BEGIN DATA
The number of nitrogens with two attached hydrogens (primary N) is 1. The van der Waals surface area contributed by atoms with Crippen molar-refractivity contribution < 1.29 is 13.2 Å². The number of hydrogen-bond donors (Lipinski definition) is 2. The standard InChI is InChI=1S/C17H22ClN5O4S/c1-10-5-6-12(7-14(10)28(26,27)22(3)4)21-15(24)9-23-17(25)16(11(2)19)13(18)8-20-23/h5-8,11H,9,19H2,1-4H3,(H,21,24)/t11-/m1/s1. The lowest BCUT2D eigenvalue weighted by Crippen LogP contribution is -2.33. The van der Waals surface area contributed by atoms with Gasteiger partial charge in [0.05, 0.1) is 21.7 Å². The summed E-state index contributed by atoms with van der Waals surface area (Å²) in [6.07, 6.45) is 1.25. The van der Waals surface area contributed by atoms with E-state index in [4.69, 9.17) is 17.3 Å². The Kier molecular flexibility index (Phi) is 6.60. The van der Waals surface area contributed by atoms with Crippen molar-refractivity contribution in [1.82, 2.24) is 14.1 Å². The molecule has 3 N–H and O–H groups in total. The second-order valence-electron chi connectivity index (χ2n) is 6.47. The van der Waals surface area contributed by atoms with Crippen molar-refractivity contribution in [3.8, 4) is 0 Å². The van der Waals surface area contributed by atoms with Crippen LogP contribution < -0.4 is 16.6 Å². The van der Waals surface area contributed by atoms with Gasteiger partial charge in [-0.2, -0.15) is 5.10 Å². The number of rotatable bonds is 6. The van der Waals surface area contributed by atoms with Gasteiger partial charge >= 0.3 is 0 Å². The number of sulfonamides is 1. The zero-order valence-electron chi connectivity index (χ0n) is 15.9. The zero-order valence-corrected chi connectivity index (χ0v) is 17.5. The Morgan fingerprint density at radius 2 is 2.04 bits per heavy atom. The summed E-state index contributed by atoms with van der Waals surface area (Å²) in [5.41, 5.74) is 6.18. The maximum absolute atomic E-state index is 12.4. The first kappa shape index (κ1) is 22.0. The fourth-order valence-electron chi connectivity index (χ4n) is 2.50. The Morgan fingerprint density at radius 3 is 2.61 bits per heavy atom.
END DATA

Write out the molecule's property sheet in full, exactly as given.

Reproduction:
The number of nitrogens with two attached hydrogens (primary N) is 1. The van der Waals surface area contributed by atoms with Crippen molar-refractivity contribution < 1.29 is 13.2 Å². The number of hydrogen-bond donors (Lipinski definition) is 2. The standard InChI is InChI=1S/C17H22ClN5O4S/c1-10-5-6-12(7-14(10)28(26,27)22(3)4)21-15(24)9-23-17(25)16(11(2)19)13(18)8-20-23/h5-8,11H,9,19H2,1-4H3,(H,21,24)/t11-/m1/s1. The lowest BCUT2D eigenvalue weighted by Crippen LogP contribution is -2.33. The van der Waals surface area contributed by atoms with Gasteiger partial charge in [0.05, 0.1) is 21.7 Å². The summed E-state index contributed by atoms with van der Waals surface area (Å²) in [6.07, 6.45) is 1.25. The van der Waals surface area contributed by atoms with E-state index in [4.69, 9.17) is 17.3 Å². The Kier molecular flexibility index (Phi) is 6.60. The van der Waals surface area contributed by atoms with Crippen molar-refractivity contribution in [1.82, 2.24) is 14.1 Å². The molecule has 3 N–H and O–H groups in total. The second-order valence-electron chi connectivity index (χ2n) is 6.47. The van der Waals surface area contributed by atoms with Crippen molar-refractivity contribution in [3.8, 4) is 0 Å². The van der Waals surface area contributed by atoms with Crippen LogP contribution < -0.4 is 16.6 Å². The van der Waals surface area contributed by atoms with Gasteiger partial charge in [-0.2, -0.15) is 5.10 Å². The number of rotatable bonds is 6. The van der Waals surface area contributed by atoms with Gasteiger partial charge >= 0.3 is 0 Å². The number of sulfonamides is 1. The zero-order valence-electron chi connectivity index (χ0n) is 15.9. The zero-order valence-corrected chi connectivity index (χ0v) is 17.5. The Morgan fingerprint density at radius 2 is 2.04 bits per heavy atom. The summed E-state index contributed by atoms with van der Waals surface area (Å²) in [5.41, 5.74) is 6.18. The maximum absolute atomic E-state index is 12.4. The first kappa shape index (κ1) is 22.0. The fourth-order valence-electron chi connectivity index (χ4n) is 2.50. The Morgan fingerprint density at radius 3 is 2.61 bits per heavy atom.